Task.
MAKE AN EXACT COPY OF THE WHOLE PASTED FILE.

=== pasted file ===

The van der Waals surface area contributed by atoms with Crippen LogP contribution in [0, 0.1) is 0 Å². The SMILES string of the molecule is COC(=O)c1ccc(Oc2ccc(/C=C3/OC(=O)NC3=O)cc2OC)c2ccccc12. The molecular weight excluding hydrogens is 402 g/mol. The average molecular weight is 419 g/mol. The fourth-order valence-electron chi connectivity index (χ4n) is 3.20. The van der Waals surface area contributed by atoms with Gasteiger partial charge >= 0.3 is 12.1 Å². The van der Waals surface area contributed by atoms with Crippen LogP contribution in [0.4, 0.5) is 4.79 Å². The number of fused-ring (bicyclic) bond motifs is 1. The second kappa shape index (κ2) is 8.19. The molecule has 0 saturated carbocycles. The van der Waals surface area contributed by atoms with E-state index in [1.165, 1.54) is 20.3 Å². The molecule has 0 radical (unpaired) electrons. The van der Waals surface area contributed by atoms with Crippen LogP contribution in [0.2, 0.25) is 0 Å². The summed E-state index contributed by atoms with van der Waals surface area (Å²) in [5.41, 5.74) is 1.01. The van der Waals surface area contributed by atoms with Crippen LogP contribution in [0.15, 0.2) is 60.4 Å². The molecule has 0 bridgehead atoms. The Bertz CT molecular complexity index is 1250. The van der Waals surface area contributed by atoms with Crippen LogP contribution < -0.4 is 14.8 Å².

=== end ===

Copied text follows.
The van der Waals surface area contributed by atoms with Crippen LogP contribution in [0, 0.1) is 0 Å². The SMILES string of the molecule is COC(=O)c1ccc(Oc2ccc(/C=C3/OC(=O)NC3=O)cc2OC)c2ccccc12. The molecular weight excluding hydrogens is 402 g/mol. The average molecular weight is 419 g/mol. The fourth-order valence-electron chi connectivity index (χ4n) is 3.20. The van der Waals surface area contributed by atoms with Gasteiger partial charge >= 0.3 is 12.1 Å². The van der Waals surface area contributed by atoms with Crippen LogP contribution in [0.4, 0.5) is 4.79 Å². The number of fused-ring (bicyclic) bond motifs is 1. The second kappa shape index (κ2) is 8.19. The molecule has 0 saturated carbocycles. The van der Waals surface area contributed by atoms with E-state index in [1.165, 1.54) is 20.3 Å². The molecule has 0 radical (unpaired) electrons. The van der Waals surface area contributed by atoms with Crippen LogP contribution in [0.2, 0.25) is 0 Å². The summed E-state index contributed by atoms with van der Waals surface area (Å²) in [5.41, 5.74) is 1.01. The van der Waals surface area contributed by atoms with Crippen LogP contribution in [0.15, 0.2) is 60.4 Å². The molecule has 0 bridgehead atoms. The Bertz CT molecular complexity index is 1250. The van der Waals surface area contributed by atoms with Crippen LogP contribution < -0.4 is 14.8 Å².